The first of these will be May 15th — the 69th an­niversary of the catastrophe, known as the Nakba when Israel was cre­ated in the Palestinian homeland without their permission. It also marks the period when 750,000 Palestinians were driven out to neighboring countries by Zionist gangs and Israeli armed forces.

Early June brings the 50th an­niversary of the six-day war, when Israel captured the remainder of historic Palestine, the Syrian Golan Heights and the Egyptian Sinai. While Sinai was returned to Egypt, the West Bank, East Jerusalem, Gaza and the Syrian Golan Heights remain occupied. This occupation is seen as illegal by the international community. Israel’s annexation of East Jerusalem and the Golan is not recognized by any other country.

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Israeli armored troop unit entering Gaza during the Six-Day War, June 6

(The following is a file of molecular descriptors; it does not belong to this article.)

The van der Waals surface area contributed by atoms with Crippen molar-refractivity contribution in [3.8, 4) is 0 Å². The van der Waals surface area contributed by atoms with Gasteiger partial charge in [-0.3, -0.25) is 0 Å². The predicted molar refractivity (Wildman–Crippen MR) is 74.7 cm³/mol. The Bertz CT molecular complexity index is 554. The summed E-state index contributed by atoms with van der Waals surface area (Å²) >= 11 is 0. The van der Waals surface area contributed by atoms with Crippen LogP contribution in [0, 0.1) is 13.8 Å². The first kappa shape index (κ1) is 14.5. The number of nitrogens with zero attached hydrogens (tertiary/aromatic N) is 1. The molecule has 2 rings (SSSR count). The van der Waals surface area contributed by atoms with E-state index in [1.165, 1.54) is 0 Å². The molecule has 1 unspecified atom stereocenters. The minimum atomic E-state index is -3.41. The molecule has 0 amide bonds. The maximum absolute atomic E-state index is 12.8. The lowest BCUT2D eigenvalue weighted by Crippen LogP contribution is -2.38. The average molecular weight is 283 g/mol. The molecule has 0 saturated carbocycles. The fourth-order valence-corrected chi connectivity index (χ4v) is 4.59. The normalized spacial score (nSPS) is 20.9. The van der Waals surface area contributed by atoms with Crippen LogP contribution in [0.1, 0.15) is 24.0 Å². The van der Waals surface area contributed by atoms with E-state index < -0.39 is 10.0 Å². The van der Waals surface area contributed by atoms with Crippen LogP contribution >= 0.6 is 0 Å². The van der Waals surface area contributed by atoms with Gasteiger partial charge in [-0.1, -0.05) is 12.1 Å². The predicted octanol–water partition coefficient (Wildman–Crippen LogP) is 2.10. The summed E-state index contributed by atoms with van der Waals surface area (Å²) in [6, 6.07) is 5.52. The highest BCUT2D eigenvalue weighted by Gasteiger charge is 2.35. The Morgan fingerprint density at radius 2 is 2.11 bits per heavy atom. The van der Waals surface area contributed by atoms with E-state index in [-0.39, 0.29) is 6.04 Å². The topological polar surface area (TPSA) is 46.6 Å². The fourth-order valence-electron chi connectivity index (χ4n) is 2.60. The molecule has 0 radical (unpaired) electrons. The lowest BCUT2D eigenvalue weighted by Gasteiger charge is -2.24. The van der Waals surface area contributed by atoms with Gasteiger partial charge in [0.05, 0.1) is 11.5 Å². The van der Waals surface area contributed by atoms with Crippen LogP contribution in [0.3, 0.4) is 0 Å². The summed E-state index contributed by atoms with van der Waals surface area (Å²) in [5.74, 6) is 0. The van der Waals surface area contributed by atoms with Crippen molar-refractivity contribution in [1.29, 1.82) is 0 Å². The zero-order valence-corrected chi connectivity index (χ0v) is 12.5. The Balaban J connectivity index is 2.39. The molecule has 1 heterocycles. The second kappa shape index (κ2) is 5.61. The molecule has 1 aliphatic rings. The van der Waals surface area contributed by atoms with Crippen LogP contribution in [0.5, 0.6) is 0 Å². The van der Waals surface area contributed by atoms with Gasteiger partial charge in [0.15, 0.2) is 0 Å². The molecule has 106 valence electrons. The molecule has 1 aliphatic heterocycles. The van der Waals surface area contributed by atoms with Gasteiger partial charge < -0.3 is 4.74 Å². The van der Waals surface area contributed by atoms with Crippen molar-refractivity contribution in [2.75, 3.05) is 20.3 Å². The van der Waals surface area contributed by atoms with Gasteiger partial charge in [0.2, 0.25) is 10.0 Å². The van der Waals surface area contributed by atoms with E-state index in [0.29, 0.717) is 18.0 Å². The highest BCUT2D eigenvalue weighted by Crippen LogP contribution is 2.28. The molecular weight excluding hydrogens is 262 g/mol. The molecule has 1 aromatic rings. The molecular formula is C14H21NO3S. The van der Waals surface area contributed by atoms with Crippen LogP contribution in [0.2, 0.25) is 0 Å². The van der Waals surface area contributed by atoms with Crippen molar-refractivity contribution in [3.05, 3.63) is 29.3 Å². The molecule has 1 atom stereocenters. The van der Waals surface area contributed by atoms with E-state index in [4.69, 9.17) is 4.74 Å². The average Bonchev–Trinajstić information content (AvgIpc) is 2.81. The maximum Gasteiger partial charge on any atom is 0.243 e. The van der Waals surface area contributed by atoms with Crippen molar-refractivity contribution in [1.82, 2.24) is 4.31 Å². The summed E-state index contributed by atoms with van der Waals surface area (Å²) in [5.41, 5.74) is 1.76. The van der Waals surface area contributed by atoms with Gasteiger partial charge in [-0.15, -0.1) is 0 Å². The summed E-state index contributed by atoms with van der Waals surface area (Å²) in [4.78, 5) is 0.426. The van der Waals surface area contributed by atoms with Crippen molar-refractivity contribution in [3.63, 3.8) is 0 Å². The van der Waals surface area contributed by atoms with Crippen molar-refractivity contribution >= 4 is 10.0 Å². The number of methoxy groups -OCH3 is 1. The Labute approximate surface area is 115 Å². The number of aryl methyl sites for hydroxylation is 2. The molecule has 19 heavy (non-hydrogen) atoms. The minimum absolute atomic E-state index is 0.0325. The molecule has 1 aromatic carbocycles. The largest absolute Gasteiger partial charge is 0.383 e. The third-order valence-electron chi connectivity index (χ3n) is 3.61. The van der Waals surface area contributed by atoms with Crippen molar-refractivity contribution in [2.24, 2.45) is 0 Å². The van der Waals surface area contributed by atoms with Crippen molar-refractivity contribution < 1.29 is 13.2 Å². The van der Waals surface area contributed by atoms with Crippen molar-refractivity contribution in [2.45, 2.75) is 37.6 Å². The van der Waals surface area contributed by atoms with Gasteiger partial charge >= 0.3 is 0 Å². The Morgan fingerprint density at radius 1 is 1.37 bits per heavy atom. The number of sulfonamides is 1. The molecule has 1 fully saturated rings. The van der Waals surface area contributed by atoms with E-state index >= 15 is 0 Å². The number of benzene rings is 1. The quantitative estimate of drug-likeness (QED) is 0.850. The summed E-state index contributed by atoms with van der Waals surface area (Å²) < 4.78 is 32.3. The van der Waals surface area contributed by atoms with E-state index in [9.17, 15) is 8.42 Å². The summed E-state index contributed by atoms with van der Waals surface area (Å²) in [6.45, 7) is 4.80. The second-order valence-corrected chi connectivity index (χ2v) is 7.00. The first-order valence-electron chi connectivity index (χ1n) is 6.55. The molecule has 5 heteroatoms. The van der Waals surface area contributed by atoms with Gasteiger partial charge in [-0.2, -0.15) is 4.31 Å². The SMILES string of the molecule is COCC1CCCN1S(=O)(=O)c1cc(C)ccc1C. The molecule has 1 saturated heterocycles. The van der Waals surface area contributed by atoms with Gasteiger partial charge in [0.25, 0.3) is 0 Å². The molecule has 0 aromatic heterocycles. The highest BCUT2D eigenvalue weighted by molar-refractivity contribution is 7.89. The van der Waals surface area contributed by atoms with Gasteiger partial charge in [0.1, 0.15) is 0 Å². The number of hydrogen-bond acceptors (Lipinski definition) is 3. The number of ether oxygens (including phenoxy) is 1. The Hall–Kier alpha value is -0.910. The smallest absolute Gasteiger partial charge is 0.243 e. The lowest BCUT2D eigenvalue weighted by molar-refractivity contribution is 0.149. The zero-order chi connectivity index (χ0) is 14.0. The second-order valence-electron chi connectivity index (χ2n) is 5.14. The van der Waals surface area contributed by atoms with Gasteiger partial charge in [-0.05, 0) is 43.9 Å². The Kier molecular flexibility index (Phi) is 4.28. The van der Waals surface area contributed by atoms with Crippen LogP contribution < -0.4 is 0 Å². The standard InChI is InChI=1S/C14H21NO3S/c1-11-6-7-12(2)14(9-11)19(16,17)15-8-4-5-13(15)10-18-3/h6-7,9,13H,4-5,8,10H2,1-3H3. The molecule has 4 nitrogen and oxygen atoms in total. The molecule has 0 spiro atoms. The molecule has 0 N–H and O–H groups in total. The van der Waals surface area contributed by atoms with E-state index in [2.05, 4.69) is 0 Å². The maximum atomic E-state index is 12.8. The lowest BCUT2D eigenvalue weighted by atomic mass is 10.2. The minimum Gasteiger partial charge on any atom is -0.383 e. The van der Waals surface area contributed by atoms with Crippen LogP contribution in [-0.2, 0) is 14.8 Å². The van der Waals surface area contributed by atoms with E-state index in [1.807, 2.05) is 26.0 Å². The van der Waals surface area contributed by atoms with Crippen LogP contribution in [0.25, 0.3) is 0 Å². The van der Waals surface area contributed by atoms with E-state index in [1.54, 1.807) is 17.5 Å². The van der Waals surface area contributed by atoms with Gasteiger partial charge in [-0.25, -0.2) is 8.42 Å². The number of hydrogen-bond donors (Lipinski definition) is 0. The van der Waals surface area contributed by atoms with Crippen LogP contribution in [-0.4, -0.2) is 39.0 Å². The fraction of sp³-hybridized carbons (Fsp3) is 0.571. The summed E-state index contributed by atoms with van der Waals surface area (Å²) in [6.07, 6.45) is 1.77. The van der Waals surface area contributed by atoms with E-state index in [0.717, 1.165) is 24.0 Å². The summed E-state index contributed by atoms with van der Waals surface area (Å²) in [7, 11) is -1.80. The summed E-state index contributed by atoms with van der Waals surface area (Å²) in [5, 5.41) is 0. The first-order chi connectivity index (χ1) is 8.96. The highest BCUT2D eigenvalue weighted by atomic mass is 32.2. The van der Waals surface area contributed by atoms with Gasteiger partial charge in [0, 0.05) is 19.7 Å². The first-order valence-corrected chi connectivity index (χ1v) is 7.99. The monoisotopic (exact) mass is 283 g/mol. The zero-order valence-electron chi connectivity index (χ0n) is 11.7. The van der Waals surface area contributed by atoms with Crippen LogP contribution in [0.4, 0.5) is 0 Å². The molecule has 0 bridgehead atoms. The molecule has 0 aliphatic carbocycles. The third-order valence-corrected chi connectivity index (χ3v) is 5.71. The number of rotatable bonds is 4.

June also marks the tenth anni­versary of Israel’s blockade on Gaza.

In November, two events that ir­revocably changed the future of his­toric Palestine will be marked. No­vember 29th is the 70th anniversary of the UN General Assembly passing Resolution 181, which recommend­ed the partition of Palestine at the end of the British Mandate.

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In practice, Zionists did not accept the UN Partition Plan. Zionists seized areas beyond the proposed Jewish State and did not recognize the International Zone. Using force and terrorism months before May 1948, Jews seized land beyond the UN proposed borders. The UN Plan was used as a pretense for taking over most of Palestine.